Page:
Bivalve as savior, threat


Solution? Crassostrea ariakensis, an Asian oyster, looks promising as a way to address a shortage of the native population. But if it's not introduced properly, it could be a disaster.

January 04, 2002|By Tom Horton | Tom Horton,SUN STAFF

NEW YEAR, new oyster.

Learn to say Crassostrea ariakensis. You will hear much about this Asian bivalve in the next year or two as a savior of the Chesapeake Bay -- also as a major threat.

With overharvest and disease having reduced the native Eastern oyster, Crassostrea virginica, to a remnant population, the ariakensis oyster indeed looks attractive.

It resembles the native bay oyster, tastes as good, grows twice as fast and is highly resistant to MSX and Dermo, the two diseases plaguing C. virginica.

Since 1996, researchers at the Virginia Institute of Marine Science have been producing sterile versions of ariakensis for use in controlled studies. These "triploid" oysters have three sets of chromosomes and cannot reproduce like natural, "diploid" oysters with two sets. This virtually eliminates the risk of the new oyster spreading into the bay.

But now ariakensis is attracting such interest from Virginia's seafood industry that some scientists, and the Chesapeake Bay Foundation, fear someone might be tempted to release reproducing versions of the new oyster (readily available from West Coast hatcheries).

We do not need to speculate on the worst that could happen from introducing an exotic species. We know.

The MSX parasite that has devastated Chesapeake oysters since the early 1960s almost certainly came from someone introducing, without any scientific controls, another Asian oyster, Crassostrea gigas.

The gigas oyster never survived in the Chesapeake environment -- or in Delaware Bay, where MSX also appeared -- but the parasite did. Harmless to gigas, with which it evolved, MSX remains deadly to our native oysters after four decades.

MSX might even be credited with a human victim, Clyde A. Phillips, a prosperous oyster planter from the Delaware Bay, who was one of the first to see it.

In August 1956, Phillips had just taken on substantial debt to enlarge his shucking and packing operation when he inspected his oyster beds a few days before the season's opening.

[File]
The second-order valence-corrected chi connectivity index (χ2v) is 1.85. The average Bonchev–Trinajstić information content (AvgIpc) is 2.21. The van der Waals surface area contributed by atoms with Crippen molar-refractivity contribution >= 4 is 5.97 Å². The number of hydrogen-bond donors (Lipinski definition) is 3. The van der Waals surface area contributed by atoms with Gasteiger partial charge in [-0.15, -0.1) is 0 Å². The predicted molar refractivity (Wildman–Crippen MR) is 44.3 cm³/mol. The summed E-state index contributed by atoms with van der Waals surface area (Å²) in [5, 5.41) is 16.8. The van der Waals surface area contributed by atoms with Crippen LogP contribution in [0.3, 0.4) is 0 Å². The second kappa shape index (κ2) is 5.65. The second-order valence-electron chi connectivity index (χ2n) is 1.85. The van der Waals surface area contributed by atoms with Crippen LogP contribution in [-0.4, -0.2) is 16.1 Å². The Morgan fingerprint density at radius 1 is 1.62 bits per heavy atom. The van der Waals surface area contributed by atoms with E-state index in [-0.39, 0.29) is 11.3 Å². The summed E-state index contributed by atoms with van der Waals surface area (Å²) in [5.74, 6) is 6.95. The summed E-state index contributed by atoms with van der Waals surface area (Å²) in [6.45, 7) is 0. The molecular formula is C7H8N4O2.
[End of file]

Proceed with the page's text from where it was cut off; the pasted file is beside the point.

Everything there was dead. Rutgers University would later identify the culprit as MSX. The night before the oyster season opened, Phillips suffered a fatal heart attack. "The oysters were what killed him," his daughter-in-law, Mary Phillips, told me a few years ago.

Virginia oystermen probably feel they have little left to lose. Oyster harvests in their part of the Chesapeake have been almost nonexistent in recent years.

Maryland, by contrast, still manages 200,000 to 400,000 bushels a year. The lower salinity in the upper bay depresses MSX's impact somewhat.

The Virginia Seafood Council, an industry group, is expected to seek state permission soon to grow experimentally a million sterile ariakensis oysters in parts of the bay. That would be up from the 60,000 triploid oysters they grew last year.

And at a recent symposium on ariakensis, Virginia watermen and seafood packers said they want introduction of reproducing, diploid ariakensis oysters in the bay by next year. Five tidewater counties in Virginia have passed resolutions calling for the same thing.

It's too soon for that. From MSX to mute swans and nutria, from kudzu and zebra mussels to gypsy moths and the hemlock adelgid, we've seen too many examples of exotic species spreading throughout ecosystems not adapted to them.

On the other hand, not all introductions are disasters. The Asian gigas oyster that wrought havoc on the bay has become the cornerstone of huge shellfish industries on the West Coast and in Europe. Brown trout became a popular sport fish so long ago (1880s) that most people think they are a native.

Also, it is absolutely critical to bring oysters back to the bay for their immense ecological values -- filtering polluting algae from the water and providing stellar habitat for other marine life in the nooks and crannies of the reefs they form.

Continued research into whether ariakensis is the best way to do this, or the only way, ought to be vigorously pursued, with every precaution against their contaminating the natural ecosystem.

Some interests would have us embark now on building an aquaculture industry that could use only sterile oysters; but the Virginia scientists who are producing those warn it is inevitable that some of these triploids will sooner or later revert to diploids and spread into the wild.

Before we risk that, a lot of questions need to be answered: Would ariakensis build reefs like virginica? There is some evidence it won't. Would it survive and grow as well in the real bay, with hungry blue crabs and other environmental forces not present in controlled lab and aquaculture experiments?

Would it outcompete and obliterate the native oyster, or coexist with it? Would it occupy habitat now used by other bay species? We will never be able to predict the outcome completely, but in a few more years, research could tell us a lot more.

Meanwhile, years of effort to build a restoration program for the native virginica oysters are paying off, with about $7 million a year in state and federal money going toward a goal of increasing native populations tenfold by 2010.

It would be crazy to derail that, or to abandon research into MSX and into breeding disease-resistant native oysters, based on this early infatuation with a promising but little-known species.

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